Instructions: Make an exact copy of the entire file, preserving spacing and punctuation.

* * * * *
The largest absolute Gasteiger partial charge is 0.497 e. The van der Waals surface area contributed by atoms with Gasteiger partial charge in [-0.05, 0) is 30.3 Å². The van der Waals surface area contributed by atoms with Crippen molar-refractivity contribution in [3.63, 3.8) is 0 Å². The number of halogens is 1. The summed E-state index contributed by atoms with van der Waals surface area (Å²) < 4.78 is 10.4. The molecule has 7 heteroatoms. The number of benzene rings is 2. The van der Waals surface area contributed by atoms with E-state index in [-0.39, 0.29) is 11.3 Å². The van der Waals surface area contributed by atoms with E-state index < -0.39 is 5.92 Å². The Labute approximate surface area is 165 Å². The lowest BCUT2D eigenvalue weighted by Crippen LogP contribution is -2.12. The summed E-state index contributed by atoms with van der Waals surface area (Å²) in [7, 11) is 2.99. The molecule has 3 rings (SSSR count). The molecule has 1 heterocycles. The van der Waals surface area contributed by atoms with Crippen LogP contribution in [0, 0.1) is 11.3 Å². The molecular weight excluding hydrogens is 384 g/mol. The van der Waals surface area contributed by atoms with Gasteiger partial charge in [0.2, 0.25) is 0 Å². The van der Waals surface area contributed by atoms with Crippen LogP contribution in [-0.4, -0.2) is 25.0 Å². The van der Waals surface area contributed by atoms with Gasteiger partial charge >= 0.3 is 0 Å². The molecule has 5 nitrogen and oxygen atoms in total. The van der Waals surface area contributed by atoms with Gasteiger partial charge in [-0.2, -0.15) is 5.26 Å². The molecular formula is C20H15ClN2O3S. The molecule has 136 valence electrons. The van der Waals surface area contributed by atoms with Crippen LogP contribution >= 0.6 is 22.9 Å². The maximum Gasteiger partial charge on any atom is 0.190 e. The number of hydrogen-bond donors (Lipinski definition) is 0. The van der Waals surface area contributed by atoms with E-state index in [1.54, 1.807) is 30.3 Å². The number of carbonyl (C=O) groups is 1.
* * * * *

The largest absolute Gasteiger partial charge is 0.497 e. The van der Waals surface area contributed by atoms with Gasteiger partial charge in [-0.05, 0) is 30.3 Å². The van der Waals surface area contributed by atoms with Crippen molar-refractivity contribution in [3.63, 3.8) is 0 Å². The number of halogens is 1. The summed E-state index contributed by atoms with van der Waals surface area (Å²) < 4.78 is 10.4. The molecule has 7 heteroatoms. The number of benzene rings is 2. The van der Waals surface area contributed by atoms with E-state index in [-0.39, 0.29) is 11.3 Å². The van der Waals surface area contributed by atoms with E-state index < -0.39 is 5.92 Å². The Labute approximate surface area is 165 Å². The lowest BCUT2D eigenvalue weighted by Crippen LogP contribution is -2.12. The summed E-state index contributed by atoms with van der Waals surface area (Å²) in [7, 11) is 2.99. The molecule has 3 rings (SSSR count). The molecule has 1 heterocycles. The van der Waals surface area contributed by atoms with Crippen LogP contribution in [0, 0.1) is 11.3 Å². The molecular weight excluding hydrogens is 384 g/mol. The van der Waals surface area contributed by atoms with Gasteiger partial charge in [0.2, 0.25) is 0 Å². The van der Waals surface area contributed by atoms with Crippen LogP contribution in [-0.4, -0.2) is 25.0 Å². The van der Waals surface area contributed by atoms with Gasteiger partial charge >= 0.3 is 0 Å². The molecule has 5 nitrogen and oxygen atoms in total. The van der Waals surface area contributed by atoms with Gasteiger partial charge in [-0.2, -0.15) is 5.26 Å². The molecular formula is C20H15ClN2O3S. The molecule has 136 valence electrons. The van der Waals surface area contributed by atoms with Crippen LogP contribution >= 0.6 is 22.9 Å². The maximum Gasteiger partial charge on any atom is 0.190 e. The number of hydrogen-bond donors (Lipinski definition) is 0. The van der Waals surface area contributed by atoms with E-state index in [1.54, 1.807) is 30.3 Å². The number of carbonyl (C=O) groups is 1.